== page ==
Each new Grimes release brings forth a fresh set of expectations, and her fifth studio album Miss Anthropocene can’t help but bear the greatest weight to date. In the run-up to its release, Claire Boucher has appeared to have endorsed the AI-accredited decline of live music and “human-only art” and put together an art installation-cum-“luxury raving” enterprise called Bio-haque. She’s posited our age, in true neo-classical style, as one for “a generation of the last artists” and, in an ultimate act of self-assassination, Boucher changed her name to c with the intention of killing off her Grimes moniker once and for all, bolstered by the creation of a new “persona” named War Nymph born to handle social media responsibilities and music video appearances. Also, Elon Musk.
What with the to-do list of c’s publicist reaching inhaler-sucking length, it’s easy to forget that Miss Anthropocene is, apparently, supposed to be a concept album about the climate crisis. How do you solve a problem like global ecological collapse? Grimes’ solution: invent yet another avatar — the titular beauty queen-satyr-Batman villain — in order to sex it up for the masses. A tall order — and sadly, where this particular Grimes album had the potential to court controversy like no other, it splits the scene before the bill arrives.
But Grimes still has the nerve to flirt. ‘Violence’ details an uneven power dynamic which could just as easily match up to public perceptions of c as it does for humanity’s sadomasochistic treatment of the planet. “You wanna make me bad, make me bad / and I like it like that, and I like it like that”. There’s no ‘We Appreciate Power’ to speak of here (curiously relegated to a Japan-only bonus track) and little semi-ironic nu metal bombast to replace it, but ‘Delete Forever’ features one of c’s most disarming musical bait-and-switches to date in the form of a banjo-indented folk number, with all the zero-irony earnestness that might entail.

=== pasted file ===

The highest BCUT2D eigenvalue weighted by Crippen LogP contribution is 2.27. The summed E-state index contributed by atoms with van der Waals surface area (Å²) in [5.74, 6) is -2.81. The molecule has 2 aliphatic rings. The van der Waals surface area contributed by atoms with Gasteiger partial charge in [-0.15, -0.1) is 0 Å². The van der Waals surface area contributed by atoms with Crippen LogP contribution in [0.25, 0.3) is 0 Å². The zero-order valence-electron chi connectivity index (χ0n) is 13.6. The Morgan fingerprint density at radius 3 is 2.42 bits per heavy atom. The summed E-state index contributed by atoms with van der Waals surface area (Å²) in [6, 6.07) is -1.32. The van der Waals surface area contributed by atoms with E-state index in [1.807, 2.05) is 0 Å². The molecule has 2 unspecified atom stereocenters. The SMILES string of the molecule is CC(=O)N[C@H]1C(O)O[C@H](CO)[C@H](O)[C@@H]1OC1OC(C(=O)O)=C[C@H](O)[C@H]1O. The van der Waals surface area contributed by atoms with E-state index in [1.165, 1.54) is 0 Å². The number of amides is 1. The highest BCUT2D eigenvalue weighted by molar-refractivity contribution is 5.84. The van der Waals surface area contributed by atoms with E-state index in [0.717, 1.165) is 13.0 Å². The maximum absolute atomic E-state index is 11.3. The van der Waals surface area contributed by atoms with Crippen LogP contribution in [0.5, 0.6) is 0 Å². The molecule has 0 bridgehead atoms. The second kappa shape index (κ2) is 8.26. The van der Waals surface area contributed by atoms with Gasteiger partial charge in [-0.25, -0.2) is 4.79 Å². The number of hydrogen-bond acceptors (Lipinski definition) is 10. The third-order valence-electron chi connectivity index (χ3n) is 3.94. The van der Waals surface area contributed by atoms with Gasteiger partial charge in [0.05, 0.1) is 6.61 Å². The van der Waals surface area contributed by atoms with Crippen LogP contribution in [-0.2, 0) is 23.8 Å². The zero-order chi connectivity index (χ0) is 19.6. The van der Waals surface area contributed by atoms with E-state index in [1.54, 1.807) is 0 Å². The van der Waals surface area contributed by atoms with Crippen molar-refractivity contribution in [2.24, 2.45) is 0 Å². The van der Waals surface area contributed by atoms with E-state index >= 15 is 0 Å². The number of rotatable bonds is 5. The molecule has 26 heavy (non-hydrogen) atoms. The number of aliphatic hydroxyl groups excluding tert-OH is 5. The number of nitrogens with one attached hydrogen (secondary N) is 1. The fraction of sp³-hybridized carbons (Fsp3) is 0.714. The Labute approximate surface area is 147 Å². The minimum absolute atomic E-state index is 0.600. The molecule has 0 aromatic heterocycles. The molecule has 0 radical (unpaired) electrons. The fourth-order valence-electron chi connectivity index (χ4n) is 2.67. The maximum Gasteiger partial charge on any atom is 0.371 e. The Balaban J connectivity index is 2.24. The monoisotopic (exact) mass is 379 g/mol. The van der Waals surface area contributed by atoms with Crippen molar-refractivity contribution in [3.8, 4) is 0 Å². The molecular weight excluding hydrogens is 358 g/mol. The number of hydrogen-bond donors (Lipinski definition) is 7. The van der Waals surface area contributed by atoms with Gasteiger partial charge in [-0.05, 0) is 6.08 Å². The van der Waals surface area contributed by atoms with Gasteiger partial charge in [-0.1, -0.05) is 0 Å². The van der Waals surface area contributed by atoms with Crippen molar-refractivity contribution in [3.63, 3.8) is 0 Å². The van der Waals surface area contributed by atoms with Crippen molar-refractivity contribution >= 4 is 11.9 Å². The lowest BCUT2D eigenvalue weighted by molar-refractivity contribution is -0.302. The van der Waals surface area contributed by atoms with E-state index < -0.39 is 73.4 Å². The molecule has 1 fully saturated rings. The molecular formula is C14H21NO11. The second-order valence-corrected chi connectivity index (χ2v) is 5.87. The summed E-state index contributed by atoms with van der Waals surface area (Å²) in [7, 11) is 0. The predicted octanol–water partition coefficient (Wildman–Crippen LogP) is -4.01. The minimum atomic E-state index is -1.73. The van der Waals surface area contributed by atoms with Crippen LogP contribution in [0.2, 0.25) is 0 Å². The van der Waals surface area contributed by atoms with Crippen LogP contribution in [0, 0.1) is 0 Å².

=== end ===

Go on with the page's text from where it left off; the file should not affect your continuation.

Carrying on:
After a career of anything-goes audaciousness — 2015’s Art Angels being her zenith in both cases — Miss Anthropocene ironically comes off as her most subdued LP where anyone might have expected it to be bacchanalian feast. Far from being an orgiastic party at the end of the world, the vast foyers of ‘So Heavy I Fell Through The Earth’, ‘New Gods’ and ‘My Name Is Dark’ (with its irresistible time and space-pinning couplet “underneath the bridges where the tainted kiss / put on Bullet with Butterfly Wings”) showcase the talents of a very different Grimes; if not a lyrical actor of loneliness, then one who’s mask is gently slipping.
In touting an album that promises to inject climate change with an irreverent sense of fun, Grimes has sold herself short by distilling both the absurdity and melancholy of end times into her most mature album to date. “This is the sound of the end of the world / dance with me to the end of the night”, she sings on ‘Before the Fever’. That’s the thing about creating at the end of the human epoch; it’s a fine time until it stops.
Loud And Quiet needs your help
The COVID-19 crisis has cut off our advertising revenue stream, which is how we’ve always funded how we promoted new independent artists.
Now we must ask for your help.
If you enjoy our articles, photography and podcasts, please consider becoming a subscribing member. It works out to just £1 per week, to receive our next 6 issues, our 15-year anniversary zine, access to our digital editions, the L&Q brass pin, exclusive playlists, the L&Q bookmark and loads of other extras.